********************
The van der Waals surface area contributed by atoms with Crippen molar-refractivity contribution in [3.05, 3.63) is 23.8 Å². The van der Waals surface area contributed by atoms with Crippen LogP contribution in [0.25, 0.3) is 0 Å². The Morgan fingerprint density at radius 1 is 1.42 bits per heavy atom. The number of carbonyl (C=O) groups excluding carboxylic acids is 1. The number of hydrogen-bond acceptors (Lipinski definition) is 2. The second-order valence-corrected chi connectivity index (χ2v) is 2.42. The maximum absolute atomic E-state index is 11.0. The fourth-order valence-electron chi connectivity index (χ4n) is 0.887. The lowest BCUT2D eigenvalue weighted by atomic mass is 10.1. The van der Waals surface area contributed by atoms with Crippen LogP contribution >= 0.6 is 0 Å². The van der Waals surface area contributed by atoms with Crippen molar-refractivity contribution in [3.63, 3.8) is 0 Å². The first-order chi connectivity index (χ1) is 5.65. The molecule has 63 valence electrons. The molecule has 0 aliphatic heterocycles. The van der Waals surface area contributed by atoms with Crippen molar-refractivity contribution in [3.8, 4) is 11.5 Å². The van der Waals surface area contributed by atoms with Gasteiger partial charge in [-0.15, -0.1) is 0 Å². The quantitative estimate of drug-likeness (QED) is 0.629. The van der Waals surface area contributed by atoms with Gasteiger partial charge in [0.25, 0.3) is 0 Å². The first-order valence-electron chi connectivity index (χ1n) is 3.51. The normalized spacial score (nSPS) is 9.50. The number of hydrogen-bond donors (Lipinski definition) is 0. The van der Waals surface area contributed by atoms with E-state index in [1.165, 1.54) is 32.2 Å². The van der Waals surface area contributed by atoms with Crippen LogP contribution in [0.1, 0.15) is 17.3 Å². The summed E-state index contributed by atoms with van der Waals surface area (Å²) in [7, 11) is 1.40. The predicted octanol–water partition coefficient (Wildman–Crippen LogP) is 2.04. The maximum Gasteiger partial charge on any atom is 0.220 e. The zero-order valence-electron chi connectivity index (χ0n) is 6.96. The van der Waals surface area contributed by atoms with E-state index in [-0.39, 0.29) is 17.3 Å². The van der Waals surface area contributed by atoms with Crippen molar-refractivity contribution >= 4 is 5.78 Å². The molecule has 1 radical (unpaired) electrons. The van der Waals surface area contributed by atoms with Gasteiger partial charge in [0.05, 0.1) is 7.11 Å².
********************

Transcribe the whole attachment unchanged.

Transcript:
The van der Waals surface area contributed by atoms with Crippen molar-refractivity contribution in [3.05, 3.63) is 23.8 Å². The van der Waals surface area contributed by atoms with Crippen LogP contribution in [0.25, 0.3) is 0 Å². The Morgan fingerprint density at radius 1 is 1.42 bits per heavy atom. The number of carbonyl (C=O) groups excluding carboxylic acids is 1. The number of hydrogen-bond acceptors (Lipinski definition) is 2. The second-order valence-corrected chi connectivity index (χ2v) is 2.42. The maximum absolute atomic E-state index is 11.0. The fourth-order valence-electron chi connectivity index (χ4n) is 0.887. The lowest BCUT2D eigenvalue weighted by atomic mass is 10.1. The van der Waals surface area contributed by atoms with Crippen LogP contribution >= 0.6 is 0 Å². The van der Waals surface area contributed by atoms with Crippen molar-refractivity contribution in [3.63, 3.8) is 0 Å². The first-order chi connectivity index (χ1) is 5.65. The molecule has 63 valence electrons. The molecule has 0 aliphatic heterocycles. The van der Waals surface area contributed by atoms with Crippen molar-refractivity contribution in [3.8, 4) is 11.5 Å². The van der Waals surface area contributed by atoms with Gasteiger partial charge in [-0.15, -0.1) is 0 Å². The quantitative estimate of drug-likeness (QED) is 0.629. The van der Waals surface area contributed by atoms with Gasteiger partial charge in [0.25, 0.3) is 0 Å². The first-order valence-electron chi connectivity index (χ1n) is 3.51. The normalized spacial score (nSPS) is 9.50. The number of hydrogen-bond donors (Lipinski definition) is 0. The van der Waals surface area contributed by atoms with E-state index in [1.165, 1.54) is 32.2 Å². The van der Waals surface area contributed by atoms with Crippen LogP contribution in [0.1, 0.15) is 17.3 Å². The summed E-state index contributed by atoms with van der Waals surface area (Å²) in [7, 11) is 1.40. The predicted octanol–water partition coefficient (Wildman–Crippen LogP) is 2.04. The maximum Gasteiger partial charge on any atom is 0.220 e. The zero-order valence-electron chi connectivity index (χ0n) is 6.96. The van der Waals surface area contributed by atoms with E-state index in [-0.39, 0.29) is 17.3 Å². The van der Waals surface area contributed by atoms with Crippen molar-refractivity contribution >= 4 is 5.78 Å². The molecule has 1 radical (unpaired) electrons. The van der Waals surface area contributed by atoms with Gasteiger partial charge in [0.05, 0.1) is 7.11 Å².